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August 30, 2008

Internet Explorer 8 Beta 2 - IE Looks Good Again

Microsoft has recently released Internet Explorer 8 Beta 2, an impressive update for a software that stagnated in the past years. Internet Explorer 8 looks more elegant and easier to use, while adding many of the missing features.

"The brand-new implementation of Standards mode in Internet Explorer 8 offers the best viewing experience of web pages created according to the latest web standards." That means many of the web pages that include code custom tailored for IE won't look very good, so you need to enable a compatibility view (for some reason, intranet sites are rendered in the compatibility mode by default). A post from March has more information about Microsoft's decision to apply the standards mode by default.

IE brings CSS improvements, support for data URIs, AJAX enhancements and support for DOM storage. There's a new tool for developers that includes a DOM inspector, a JavaScript profiler, a color picker and ruler, options to outline objects, disable CSS and validate web pages.

IE8 adds support for suggestions in the search box and this is not restricted to Live Search. Microsoft lists many search providers that can be added: Google, Yahoo, Wikipedia and others. The new interface makes it easy to switch between search providers by clicking on the icons displayed at the bottom.


Another feature that should have been added to IE7 is inline search: now you can search inside a page from an elegant bar similar to the one from Safari.


Notepad wasn't the best software for viewing the source code of a page, so IE8 includes a simple text viewer with syntax highlighting. Too bad that you can't view the source code for selections.

A great feature from Google Toolbar allowed you to select some text from a web page and send it to Blogger, Gmail or other services. Microsoft added this feature and calls it "accelerator". "Tired of cutting and pasting information from one website to another for everyday tasks? Now there's a better way. Accelerators give you ready access to the online services you use everyday—from any page you visit."


Firefox's microsummaries didn't become popular even if they solved an interesting problem: subscribing to frequently updated information like stock quotes or weather reports. IE's web slices, based on the hAtom microformat, are more visually appealing, but I couldn't find any interesting example in the gallery. Internet Explorer lets you add to the favorites bar heterogeneous subscriptions: bookmarks, feeds and web slices, even though the subscription process is not uniform. Like Firefox 3, the latest version of IE adds one-click bookmarking, visually represented by a star icon.


The bookmarks placed in a folder are treated as a group: the advantage is that all the bookmarks can be opened with one click, the tabs have a new color and there's also an option to close the entire group. IE8 automatically creates groups from links opened in new tabs. It's easy to duplicate a tab and its history, to reopen recently closed tabs and to reopen the last browsing session.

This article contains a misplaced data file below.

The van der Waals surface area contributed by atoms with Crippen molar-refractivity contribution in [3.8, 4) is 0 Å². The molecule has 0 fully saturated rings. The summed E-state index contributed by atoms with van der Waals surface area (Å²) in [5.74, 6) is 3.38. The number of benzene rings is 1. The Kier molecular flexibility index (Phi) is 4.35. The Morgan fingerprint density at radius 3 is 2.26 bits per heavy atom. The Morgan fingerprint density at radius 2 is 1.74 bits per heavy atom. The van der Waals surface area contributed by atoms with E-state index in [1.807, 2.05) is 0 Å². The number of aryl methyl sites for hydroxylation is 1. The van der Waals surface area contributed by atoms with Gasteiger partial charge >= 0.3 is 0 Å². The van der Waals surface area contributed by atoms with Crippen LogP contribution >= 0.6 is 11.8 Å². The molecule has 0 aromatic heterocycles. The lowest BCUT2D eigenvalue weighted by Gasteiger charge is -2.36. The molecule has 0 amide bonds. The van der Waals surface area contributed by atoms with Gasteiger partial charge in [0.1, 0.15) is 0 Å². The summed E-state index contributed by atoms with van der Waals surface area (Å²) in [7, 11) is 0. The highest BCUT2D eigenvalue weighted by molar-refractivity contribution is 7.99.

IE8 includes a security feature that will be rarely used for non-adult sites: private browsing. "InPrivate Browsing in Internet Explorer 8 helps prevent your browsing history, temporary Internet files, form data, cookies, and usernames and passwords from being retained by the browser, leaving no evidence of your browsing or search history." To use it, you need to click on Safety > InPrivate Browsing, which opens a new window where you can browse privately. To permanently use private browsing, edit IE's shortcut and append -private in the target field (you could also type iexplore -private in the Run dialog or Vista's search box).


The InPrivate mode automatically blocks third-party content from popular services. "Because InPrivate Blocking is designed to watch for and block only third-party content that appears with a high frequency across sites you visit, no content is blocked until such levels are detected, nor is any such content blocked which is served directly by the site you are visiting." You can manually add sites that should be blocked or subscribe to lists available online. Even if some people might think that it's an ad blocker in disguise, InPrivate Browsing removes many useful features and this makes it impractical for regular browsing.

Microsoft included a low-profile web service called "Suggested Sites" that uses your browsing history to recommend related sites. Unlike Google Web History, the service is not tied to an account.


Overall, this is a highly recommended update for IE7, even though you'll find some sites aren't displayed properly. Google Maps finally works well and some Google services like Gmail have minor interface problems. IE looks good again and I'll probably use it more often.

Related:
What's new in IE8 for developers?
Download IE 8 Beta 2 - Windows XP SP2+, Vista, 2003 Server.

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